Medicine 51 articles

Certain pacemakers vulnerable to hacks, FDA says

A hacker hacking someone’s pacemaker sounds like something that could only happen in a science fiction movie, doesn’t it? Unfortunately,  that reality may be a little too close for comfort. Last month the U.S. Food and Drug Administration (FDA) announced a voluntary recall of 465,000 pacemakers for the potential to be hacked, according to Fortune. The recall raises concerns of how internet-connected medical devices can ensure patient safety. The devices, which provide pacing for slow or irregular heart rhythms, contain “configurable embedded computer systems that can be vulnerable to cybersecurity intrusions and exploits,” according to the FDA alert. RF-enabled St. Jude ... Read More

Women’s sight loss highlights lack of stem-cell treatment regulation

Three women who had stem cells injected into their eyeballs at a private clinic in Florida have suffered permanent, severe eye damage from the treatments. The women, who each paid $5,000 to have the stem cells injected to counter the effects of macular degeneration, had fat taken from their stomachs, and stem cells obtained from the fat were then injected into their eyes with catastrophic consequences, described this month in The New England Journal of Medicine. Research into the use of stem cells, which can develop into many other types of cells, may hold great promise in treating tissues damaged ... Read More

American Heart Month stresses awareness, prevention

The red worn on the first Friday of February wasn’t to celebrate Valentine’s Day early. It was a reminder that the day associated with romance also coincides with another heart-related recognition: American Heart Month. Each February since President Lyndon Johnson first declared American Heart Month in 1964 has been used to raise awareness about heart disease, the nation’s No. 1 killer. This year’s National Wear Red Day for American Heart Month was held Feb. 3. Every year one in four deaths in the United States is due to heart disease, according to the Centers for Disease Control and Prevention (CDC). ... Read More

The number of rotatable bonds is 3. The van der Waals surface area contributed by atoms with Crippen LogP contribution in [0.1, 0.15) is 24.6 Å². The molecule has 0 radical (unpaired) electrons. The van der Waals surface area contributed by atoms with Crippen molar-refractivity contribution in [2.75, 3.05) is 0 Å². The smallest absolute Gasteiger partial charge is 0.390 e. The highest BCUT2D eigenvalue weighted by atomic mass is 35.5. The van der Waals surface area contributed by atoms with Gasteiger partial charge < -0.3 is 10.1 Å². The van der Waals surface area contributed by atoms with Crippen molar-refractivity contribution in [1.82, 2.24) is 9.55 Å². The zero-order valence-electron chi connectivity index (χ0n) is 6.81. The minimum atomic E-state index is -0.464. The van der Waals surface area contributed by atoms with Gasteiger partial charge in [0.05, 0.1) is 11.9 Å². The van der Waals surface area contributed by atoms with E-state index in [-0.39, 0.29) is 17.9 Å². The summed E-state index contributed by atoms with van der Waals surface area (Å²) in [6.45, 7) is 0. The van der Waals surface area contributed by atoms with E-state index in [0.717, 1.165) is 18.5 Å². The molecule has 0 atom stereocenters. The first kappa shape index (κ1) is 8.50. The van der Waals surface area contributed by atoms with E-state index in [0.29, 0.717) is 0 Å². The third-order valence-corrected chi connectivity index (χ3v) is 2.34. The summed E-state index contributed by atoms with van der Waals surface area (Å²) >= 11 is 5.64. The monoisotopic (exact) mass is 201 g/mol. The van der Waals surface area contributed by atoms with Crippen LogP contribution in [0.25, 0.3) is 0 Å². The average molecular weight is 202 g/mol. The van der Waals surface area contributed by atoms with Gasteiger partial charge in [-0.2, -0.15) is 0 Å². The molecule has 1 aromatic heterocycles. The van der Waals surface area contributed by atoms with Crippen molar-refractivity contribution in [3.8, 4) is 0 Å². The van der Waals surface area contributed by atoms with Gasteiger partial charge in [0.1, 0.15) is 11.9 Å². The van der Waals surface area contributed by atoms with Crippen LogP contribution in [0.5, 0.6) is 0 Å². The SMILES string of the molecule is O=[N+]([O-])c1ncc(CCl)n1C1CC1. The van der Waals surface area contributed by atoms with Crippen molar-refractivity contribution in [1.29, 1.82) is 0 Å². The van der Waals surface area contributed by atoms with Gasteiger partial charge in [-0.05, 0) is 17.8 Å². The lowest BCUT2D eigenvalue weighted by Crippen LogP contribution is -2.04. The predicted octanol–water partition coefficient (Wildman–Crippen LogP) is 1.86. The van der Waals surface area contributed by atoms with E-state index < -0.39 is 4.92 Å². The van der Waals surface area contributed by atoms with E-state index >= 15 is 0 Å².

Investigation questions why so many babies die after heart surgery at Florida hospital

At least nine infants have died following heart surgery at a Florida Hospital between 2011 and 2013, about 12.5 percent – or three times the national average – according to CNN calculations, and some family members want to know why. “Why won’t they stop?” Nneka Campell asked during the CNN interview that aired June 1. Her baby daughter Amelia died after heart surgery at the hospital. Davide Carbone, CEO of St. Mary’s Medical Center in West Palm Beach Fla., is standing by the hospital’s program and its heart surgeon, Dr. Michael Black. In a letter to employees he wrote, “The patients ... Read More

New Program Documents Doctors Receiving Payment from Drug Companies

A new aspect of the Affordable Care Act has been released, allowing the public to see records of payment between drug companies and doctors. This program, called Open Payments, is aimed at bringing more transparency to our nation’s health care system. The government’s data shows that drug and device companies made 4.4 million payments totaling $3.5 billion in a five-month period at the end of 2013. This money paid for speeches, research grants, travel, and other things that involved 546,000 health care professionals and 1,360 teaching hospitals. The Centers for Medicare & Medicaid Services (CMS) collects information from manufacturers of drugs and devices about ... Read More